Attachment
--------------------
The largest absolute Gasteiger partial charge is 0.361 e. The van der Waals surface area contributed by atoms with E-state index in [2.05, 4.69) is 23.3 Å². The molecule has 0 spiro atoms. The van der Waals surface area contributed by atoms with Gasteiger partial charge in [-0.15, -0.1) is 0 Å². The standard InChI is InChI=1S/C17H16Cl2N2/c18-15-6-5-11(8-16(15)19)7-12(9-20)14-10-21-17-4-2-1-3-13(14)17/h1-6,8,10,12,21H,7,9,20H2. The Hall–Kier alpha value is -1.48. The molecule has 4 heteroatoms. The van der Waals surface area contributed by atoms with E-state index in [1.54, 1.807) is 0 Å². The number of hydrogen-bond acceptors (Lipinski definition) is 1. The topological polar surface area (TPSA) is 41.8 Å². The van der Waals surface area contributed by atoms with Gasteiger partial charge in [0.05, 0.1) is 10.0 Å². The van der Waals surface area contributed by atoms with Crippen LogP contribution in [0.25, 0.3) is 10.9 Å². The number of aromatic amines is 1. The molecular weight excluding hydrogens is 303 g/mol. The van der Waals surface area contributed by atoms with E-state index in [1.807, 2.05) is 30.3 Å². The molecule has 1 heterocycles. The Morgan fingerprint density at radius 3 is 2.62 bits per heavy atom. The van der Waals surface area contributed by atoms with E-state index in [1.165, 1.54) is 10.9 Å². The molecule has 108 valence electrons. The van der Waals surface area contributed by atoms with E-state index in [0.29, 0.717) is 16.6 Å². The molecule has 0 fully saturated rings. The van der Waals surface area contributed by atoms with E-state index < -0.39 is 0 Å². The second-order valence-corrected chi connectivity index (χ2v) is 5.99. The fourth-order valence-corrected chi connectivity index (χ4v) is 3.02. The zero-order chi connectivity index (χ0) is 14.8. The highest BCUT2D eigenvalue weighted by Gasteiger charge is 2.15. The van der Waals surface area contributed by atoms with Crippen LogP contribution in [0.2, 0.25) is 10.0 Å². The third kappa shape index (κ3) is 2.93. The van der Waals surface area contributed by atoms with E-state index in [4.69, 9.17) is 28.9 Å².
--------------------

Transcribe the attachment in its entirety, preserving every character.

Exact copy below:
The largest absolute Gasteiger partial charge is 0.361 e. The van der Waals surface area contributed by atoms with E-state index in [2.05, 4.69) is 23.3 Å². The molecule has 0 spiro atoms. The van der Waals surface area contributed by atoms with Gasteiger partial charge in [-0.15, -0.1) is 0 Å². The standard InChI is InChI=1S/C17H16Cl2N2/c18-15-6-5-11(8-16(15)19)7-12(9-20)14-10-21-17-4-2-1-3-13(14)17/h1-6,8,10,12,21H,7,9,20H2. The Hall–Kier alpha value is -1.48. The molecule has 4 heteroatoms. The van der Waals surface area contributed by atoms with E-state index in [1.54, 1.807) is 0 Å². The number of hydrogen-bond acceptors (Lipinski definition) is 1. The topological polar surface area (TPSA) is 41.8 Å². The van der Waals surface area contributed by atoms with Gasteiger partial charge in [0.05, 0.1) is 10.0 Å². The van der Waals surface area contributed by atoms with Crippen LogP contribution in [0.25, 0.3) is 10.9 Å². The number of aromatic amines is 1. The molecular weight excluding hydrogens is 303 g/mol. The van der Waals surface area contributed by atoms with E-state index in [1.807, 2.05) is 30.3 Å². The molecule has 1 heterocycles. The Morgan fingerprint density at radius 3 is 2.62 bits per heavy atom. The van der Waals surface area contributed by atoms with E-state index in [1.165, 1.54) is 10.9 Å². The molecule has 108 valence electrons. The van der Waals surface area contributed by atoms with E-state index in [0.29, 0.717) is 16.6 Å². The molecule has 0 fully saturated rings. The van der Waals surface area contributed by atoms with E-state index < -0.39 is 0 Å². The second-order valence-corrected chi connectivity index (χ2v) is 5.99. The fourth-order valence-corrected chi connectivity index (χ4v) is 3.02. The zero-order chi connectivity index (χ0) is 14.8. The highest BCUT2D eigenvalue weighted by Gasteiger charge is 2.15. The van der Waals surface area contributed by atoms with Crippen LogP contribution in [0.2, 0.25) is 10.0 Å². The third kappa shape index (κ3) is 2.93. The van der Waals surface area contributed by atoms with E-state index in [4.69, 9.17) is 28.9 Å².